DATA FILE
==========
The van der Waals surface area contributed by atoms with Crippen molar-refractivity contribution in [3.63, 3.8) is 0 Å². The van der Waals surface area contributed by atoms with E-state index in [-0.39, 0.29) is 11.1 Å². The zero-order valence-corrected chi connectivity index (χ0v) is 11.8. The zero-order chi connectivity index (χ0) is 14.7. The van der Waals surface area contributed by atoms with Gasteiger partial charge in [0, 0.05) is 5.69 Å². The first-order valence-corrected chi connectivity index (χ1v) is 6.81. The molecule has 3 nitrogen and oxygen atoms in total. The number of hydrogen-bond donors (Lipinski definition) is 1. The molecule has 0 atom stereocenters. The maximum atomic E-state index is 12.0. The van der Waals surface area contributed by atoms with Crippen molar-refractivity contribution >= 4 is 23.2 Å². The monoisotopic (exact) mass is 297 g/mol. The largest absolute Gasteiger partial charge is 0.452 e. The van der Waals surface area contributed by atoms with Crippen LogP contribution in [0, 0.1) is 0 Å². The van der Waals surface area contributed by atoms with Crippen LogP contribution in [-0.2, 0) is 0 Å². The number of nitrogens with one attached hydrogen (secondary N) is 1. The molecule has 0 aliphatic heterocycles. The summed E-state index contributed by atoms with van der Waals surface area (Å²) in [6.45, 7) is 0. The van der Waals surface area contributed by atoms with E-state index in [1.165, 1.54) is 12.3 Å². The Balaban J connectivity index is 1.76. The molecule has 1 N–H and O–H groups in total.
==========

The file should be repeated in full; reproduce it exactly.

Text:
The van der Waals surface area contributed by atoms with Crippen molar-refractivity contribution in [3.63, 3.8) is 0 Å². The van der Waals surface area contributed by atoms with E-state index in [-0.39, 0.29) is 11.1 Å². The zero-order valence-corrected chi connectivity index (χ0v) is 11.8. The zero-order chi connectivity index (χ0) is 14.7. The van der Waals surface area contributed by atoms with Gasteiger partial charge in [0, 0.05) is 5.69 Å². The first-order valence-corrected chi connectivity index (χ1v) is 6.81. The molecule has 3 nitrogen and oxygen atoms in total. The number of hydrogen-bond donors (Lipinski definition) is 1. The molecule has 0 atom stereocenters. The maximum atomic E-state index is 12.0. The van der Waals surface area contributed by atoms with Crippen molar-refractivity contribution >= 4 is 23.2 Å². The monoisotopic (exact) mass is 297 g/mol. The largest absolute Gasteiger partial charge is 0.452 e. The van der Waals surface area contributed by atoms with Crippen LogP contribution in [0, 0.1) is 0 Å². The van der Waals surface area contributed by atoms with Crippen LogP contribution in [-0.2, 0) is 0 Å². The number of nitrogens with one attached hydrogen (secondary N) is 1. The molecule has 0 aliphatic heterocycles. The summed E-state index contributed by atoms with van der Waals surface area (Å²) in [6.45, 7) is 0. The van der Waals surface area contributed by atoms with E-state index in [1.165, 1.54) is 12.3 Å². The Balaban J connectivity index is 1.76. The molecule has 1 N–H and O–H groups in total.